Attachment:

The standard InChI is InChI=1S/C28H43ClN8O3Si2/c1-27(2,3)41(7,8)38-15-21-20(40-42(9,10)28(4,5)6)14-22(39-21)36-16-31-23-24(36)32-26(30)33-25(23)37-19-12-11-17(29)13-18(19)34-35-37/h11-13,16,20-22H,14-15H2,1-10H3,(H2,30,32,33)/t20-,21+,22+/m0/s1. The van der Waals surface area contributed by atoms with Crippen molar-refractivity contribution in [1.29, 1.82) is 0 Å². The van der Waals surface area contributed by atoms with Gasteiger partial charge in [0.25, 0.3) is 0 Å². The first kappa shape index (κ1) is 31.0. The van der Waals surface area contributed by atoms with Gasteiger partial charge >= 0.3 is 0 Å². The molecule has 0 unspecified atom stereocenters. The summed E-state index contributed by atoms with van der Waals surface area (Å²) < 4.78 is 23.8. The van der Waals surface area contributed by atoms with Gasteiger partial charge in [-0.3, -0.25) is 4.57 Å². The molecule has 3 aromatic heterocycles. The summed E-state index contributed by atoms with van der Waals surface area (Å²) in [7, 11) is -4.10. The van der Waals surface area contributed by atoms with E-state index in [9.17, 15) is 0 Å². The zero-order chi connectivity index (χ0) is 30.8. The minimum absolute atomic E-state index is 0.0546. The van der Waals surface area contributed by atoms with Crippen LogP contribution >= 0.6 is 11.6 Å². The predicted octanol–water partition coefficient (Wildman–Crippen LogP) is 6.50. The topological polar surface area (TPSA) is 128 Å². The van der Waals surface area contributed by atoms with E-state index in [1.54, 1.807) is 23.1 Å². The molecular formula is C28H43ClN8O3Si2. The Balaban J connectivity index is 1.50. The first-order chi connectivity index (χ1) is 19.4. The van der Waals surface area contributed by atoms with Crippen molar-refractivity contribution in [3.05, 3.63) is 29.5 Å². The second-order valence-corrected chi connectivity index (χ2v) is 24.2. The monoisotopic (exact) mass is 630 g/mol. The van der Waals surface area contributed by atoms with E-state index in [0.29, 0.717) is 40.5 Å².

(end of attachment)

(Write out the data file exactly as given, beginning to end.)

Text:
The standard InChI is InChI=1S/C28H43ClN8O3Si2/c1-27(2,3)41(7,8)38-15-21-20(40-42(9,10)28(4,5)6)14-22(39-21)36-16-31-23-24(36)32-26(30)33-25(23)37-19-12-11-17(29)13-18(19)34-35-37/h11-13,16,20-22H,14-15H2,1-10H3,(H2,30,32,33)/t20-,21+,22+/m0/s1. The van der Waals surface area contributed by atoms with Crippen molar-refractivity contribution in [1.29, 1.82) is 0 Å². The van der Waals surface area contributed by atoms with Gasteiger partial charge in [0.25, 0.3) is 0 Å². The first kappa shape index (κ1) is 31.0. The van der Waals surface area contributed by atoms with Gasteiger partial charge >= 0.3 is 0 Å². The molecule has 0 unspecified atom stereocenters. The summed E-state index contributed by atoms with van der Waals surface area (Å²) < 4.78 is 23.8. The van der Waals surface area contributed by atoms with Gasteiger partial charge in [-0.3, -0.25) is 4.57 Å². The molecule has 3 aromatic heterocycles. The summed E-state index contributed by atoms with van der Waals surface area (Å²) in [7, 11) is -4.10. The van der Waals surface area contributed by atoms with E-state index in [9.17, 15) is 0 Å². The zero-order chi connectivity index (χ0) is 30.8. The minimum absolute atomic E-state index is 0.0546. The van der Waals surface area contributed by atoms with Crippen LogP contribution >= 0.6 is 11.6 Å². The predicted octanol–water partition coefficient (Wildman–Crippen LogP) is 6.50. The topological polar surface area (TPSA) is 128 Å². The van der Waals surface area contributed by atoms with E-state index in [1.54, 1.807) is 23.1 Å². The molecular formula is C28H43ClN8O3Si2. The Balaban J connectivity index is 1.50. The first-order chi connectivity index (χ1) is 19.4. The van der Waals surface area contributed by atoms with Crippen molar-refractivity contribution in [3.05, 3.63) is 29.5 Å². The second-order valence-corrected chi connectivity index (χ2v) is 24.2. The monoisotopic (exact) mass is 630 g/mol. The van der Waals surface area contributed by atoms with E-state index in [0.29, 0.717) is 40.5 Å².